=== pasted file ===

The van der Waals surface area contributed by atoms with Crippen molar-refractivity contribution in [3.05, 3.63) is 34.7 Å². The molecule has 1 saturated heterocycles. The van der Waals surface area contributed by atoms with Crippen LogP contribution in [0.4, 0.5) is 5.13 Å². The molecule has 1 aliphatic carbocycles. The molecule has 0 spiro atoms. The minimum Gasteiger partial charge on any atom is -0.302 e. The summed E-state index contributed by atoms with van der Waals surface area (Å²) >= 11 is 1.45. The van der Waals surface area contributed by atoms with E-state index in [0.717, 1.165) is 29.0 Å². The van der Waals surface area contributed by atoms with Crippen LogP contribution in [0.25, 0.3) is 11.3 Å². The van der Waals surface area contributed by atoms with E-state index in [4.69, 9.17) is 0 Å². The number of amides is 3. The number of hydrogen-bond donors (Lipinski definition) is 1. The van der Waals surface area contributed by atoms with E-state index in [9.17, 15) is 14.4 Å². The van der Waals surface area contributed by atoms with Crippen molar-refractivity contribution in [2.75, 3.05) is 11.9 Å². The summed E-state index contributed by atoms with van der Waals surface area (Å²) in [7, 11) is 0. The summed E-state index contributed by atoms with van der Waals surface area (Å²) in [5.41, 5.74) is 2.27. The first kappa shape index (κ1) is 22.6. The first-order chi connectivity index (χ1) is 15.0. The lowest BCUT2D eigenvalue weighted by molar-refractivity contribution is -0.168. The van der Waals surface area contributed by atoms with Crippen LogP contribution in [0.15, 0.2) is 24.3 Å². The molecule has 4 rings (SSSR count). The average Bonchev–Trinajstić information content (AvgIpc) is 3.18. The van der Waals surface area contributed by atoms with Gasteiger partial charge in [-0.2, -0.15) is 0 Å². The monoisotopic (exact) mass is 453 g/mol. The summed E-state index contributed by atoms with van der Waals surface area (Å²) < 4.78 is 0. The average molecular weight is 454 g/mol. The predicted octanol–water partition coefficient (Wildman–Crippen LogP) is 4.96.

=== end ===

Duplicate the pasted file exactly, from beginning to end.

The van der Waals surface area contributed by atoms with Crippen molar-refractivity contribution in [3.05, 3.63) is 34.7 Å². The molecule has 1 saturated heterocycles. The van der Waals surface area contributed by atoms with Crippen LogP contribution in [0.4, 0.5) is 5.13 Å². The molecule has 1 aliphatic carbocycles. The molecule has 0 spiro atoms. The minimum Gasteiger partial charge on any atom is -0.302 e. The summed E-state index contributed by atoms with van der Waals surface area (Å²) >= 11 is 1.45. The van der Waals surface area contributed by atoms with E-state index in [0.717, 1.165) is 29.0 Å². The van der Waals surface area contributed by atoms with Crippen LogP contribution in [0.25, 0.3) is 11.3 Å². The van der Waals surface area contributed by atoms with E-state index in [4.69, 9.17) is 0 Å². The number of amides is 3. The number of hydrogen-bond donors (Lipinski definition) is 1. The van der Waals surface area contributed by atoms with E-state index in [9.17, 15) is 14.4 Å². The van der Waals surface area contributed by atoms with Crippen molar-refractivity contribution in [2.75, 3.05) is 11.9 Å². The summed E-state index contributed by atoms with van der Waals surface area (Å²) in [7, 11) is 0. The summed E-state index contributed by atoms with van der Waals surface area (Å²) in [5.41, 5.74) is 2.27. The first kappa shape index (κ1) is 22.6. The first-order chi connectivity index (χ1) is 15.0. The lowest BCUT2D eigenvalue weighted by molar-refractivity contribution is -0.168. The van der Waals surface area contributed by atoms with Crippen LogP contribution in [0.15, 0.2) is 24.3 Å². The molecule has 4 rings (SSSR count). The average Bonchev–Trinajstić information content (AvgIpc) is 3.18. The van der Waals surface area contributed by atoms with Gasteiger partial charge in [-0.2, -0.15) is 0 Å². The monoisotopic (exact) mass is 453 g/mol. The summed E-state index contributed by atoms with van der Waals surface area (Å²) < 4.78 is 0. The average molecular weight is 454 g/mol. The predicted octanol–water partition coefficient (Wildman–Crippen LogP) is 4.96.